Project Everest

Defining the big issues

by
Christina Gell
Christina Gell | Jul 19, 2017 | in Health Consulting

The Health Assessment Team in Cambodia has had a whirlwind of the first two weeks. The team was constantly going out to Siem Reap and surrounding villages to collect as much information as possible, to fortify and collate a range of experiences from the urban and rural villagers. From this data, we have foreseen and experienced both possibility and roadblocks. Navigating this landscape has been a challenge but people are generally open and willing to talk to us.

 

The first weeks were culminated by braindumps, discussions, and mind maps. From which categories have been formed that encompass the main issues which trouble the people of Siem Reap. This job was tough, and the team often participated in heated exchange arguing if all the issues were adequately being represented through the words/ phrases we chose. Nonetheless, the following ideas have been chosen:

 

  1. Low Socioeconomic Status leads to inadequate health care funding. Thus there are inadequate and overcrowded facilities and hospitals. The capacity of the healthcare sector is struggling to keep up to pace with the rapid urbanisation, with majority of the population living under the poverty line.

  2. Education and poor health literacy has lead to poor hygiene practices and disease preventative measures.

  3. Young Infrastructure generates traffic accidents in the city and worsens rural residents’ limited access to resources. It has also resulted in unqualified people filling pharmacist and medical practitioner positions, leading to mistrust in the Cambodian health sector.

  4. Transmission is an issue because of the low barriers inHygiene Practices, Seasonal Factors, Food Preparation and Water Quality and acts as the catalyst for communicable diseases.  

  5. Foreign Influence is changing the way of life and introducing an array of non communicable diseases into a community that is unaccustomed to dealing with these types of chronic diseases.

 

The question we pose to the Project Everest forum is two fold: we would like any other insights from teams experiencing/identifying the same problems. But even more valuable, as we dabble in the ideation stage, would be suggestions and ideas for any potential products and services that target specifics of these issues.

 

Thanks Team!

 

Dolly Phiri Jul 25, 2017

Hi Christina, in regards to the survey, we found that the way we worded it did not have to be so perfect as it is translated anyways.
However, you have mentioned that transmission is an issue so maybe focusing on a hygiene-based product would be a good idea. Testing out an idea in local clinics or with local communities and getting results and opinions from legitimate health officials could help you gain the trust of the community as there is that mistrust.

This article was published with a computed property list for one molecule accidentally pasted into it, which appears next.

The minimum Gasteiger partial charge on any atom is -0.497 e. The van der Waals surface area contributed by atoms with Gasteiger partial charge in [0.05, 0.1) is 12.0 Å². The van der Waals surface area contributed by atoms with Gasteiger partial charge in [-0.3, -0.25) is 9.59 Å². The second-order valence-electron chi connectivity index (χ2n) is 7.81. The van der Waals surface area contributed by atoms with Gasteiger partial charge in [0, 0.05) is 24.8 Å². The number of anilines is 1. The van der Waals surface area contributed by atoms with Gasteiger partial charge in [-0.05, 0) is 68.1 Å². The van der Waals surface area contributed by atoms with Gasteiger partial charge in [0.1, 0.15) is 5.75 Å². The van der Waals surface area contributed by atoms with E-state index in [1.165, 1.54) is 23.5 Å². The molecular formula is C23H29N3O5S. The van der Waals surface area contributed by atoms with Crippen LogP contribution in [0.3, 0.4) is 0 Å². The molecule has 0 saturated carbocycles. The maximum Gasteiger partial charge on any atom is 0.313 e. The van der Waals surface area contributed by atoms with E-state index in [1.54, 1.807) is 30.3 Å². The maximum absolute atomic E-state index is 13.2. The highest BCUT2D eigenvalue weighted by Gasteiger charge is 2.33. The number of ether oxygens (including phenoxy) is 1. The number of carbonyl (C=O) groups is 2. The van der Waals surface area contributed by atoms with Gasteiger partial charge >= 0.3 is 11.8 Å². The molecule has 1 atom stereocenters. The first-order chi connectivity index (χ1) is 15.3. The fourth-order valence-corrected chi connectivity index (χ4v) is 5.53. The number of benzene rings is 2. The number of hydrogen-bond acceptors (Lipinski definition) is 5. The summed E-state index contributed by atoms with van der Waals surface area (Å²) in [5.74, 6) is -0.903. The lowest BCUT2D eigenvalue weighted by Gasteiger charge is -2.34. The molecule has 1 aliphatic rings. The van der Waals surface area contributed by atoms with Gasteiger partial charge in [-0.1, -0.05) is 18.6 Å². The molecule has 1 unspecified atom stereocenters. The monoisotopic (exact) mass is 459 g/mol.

Malawi's health assessment team is working towards developing a diagnostic app to reduce traffic in health facilities as the culture depends heavily on them. You may want to have a read of our post 'From Empathy to Define' to understand this more :)

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Ella Grier Jul 26, 2017

These are all super interesting finds on the state of Healthcare in Cambodia. Some are extremely similar to what we've observed as the Health Assessment team in Malawi. Primarily, low socioeconomic class and level of education seems to be inherently linked to prevalence of major health issues across various communities. Interestingly, foreign influence has not come up, but would be interesting for us to investigate this further.

Two of your define catagories included hygiene-based issues. So Dolly's suggestion of developing a solution that focus' on this aspect of health is important. Additionally, you mentioned a distrust in the current health system in place in Cambodia. Your ideation could also focus on facilitating the re-growing this trust, potentially by building the capacity of healthcare professionals within the system. This allows impact to be across multiple areas of health and business solutions may have greater viability in hospitals/clinics where ability to invest financially in healthbased products/services would be greater.

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Ella Grier Jul 26, 2017

These are all super interesting finds on the state of Healthcare in Cambodia. Some are extremely similar to what we've observed as the Health Assessment team in Malawi. Primarily, low socioeconomic class and level of education seems to be inherently linked to prevalence of major health issues across various communities. Interestingly, foreign influence has not come up, but would be interesting for us to investigate this further.

Two of your define catagories included hygiene-based issues. So Dolly's suggestion of developing a solution that focus' on this aspect of health is important. Additionally, you mentioned a distrust in the current health system in place in Cambodia. Your ideation could also focus on facilitating the re-growing this trust, potentially by building the capacity of healthcare professionals within the system. This allows impact to be across multiple areas of health and business solutions may have greater viability in hospitals/clinics where ability to invest financially in healthbased products/services would be greater.

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Amy Abbott 1 week ago

The Health Assessment Team in Cambodia has had a tornado of the initial two weeks. The group was always going out to Siem Reap and encompassing towns to gather however much data as could be expected, to invigorate and examine a scope of encounters from the urban and country residents. From this information, we have anticipated and experienced both plausibility and detours.
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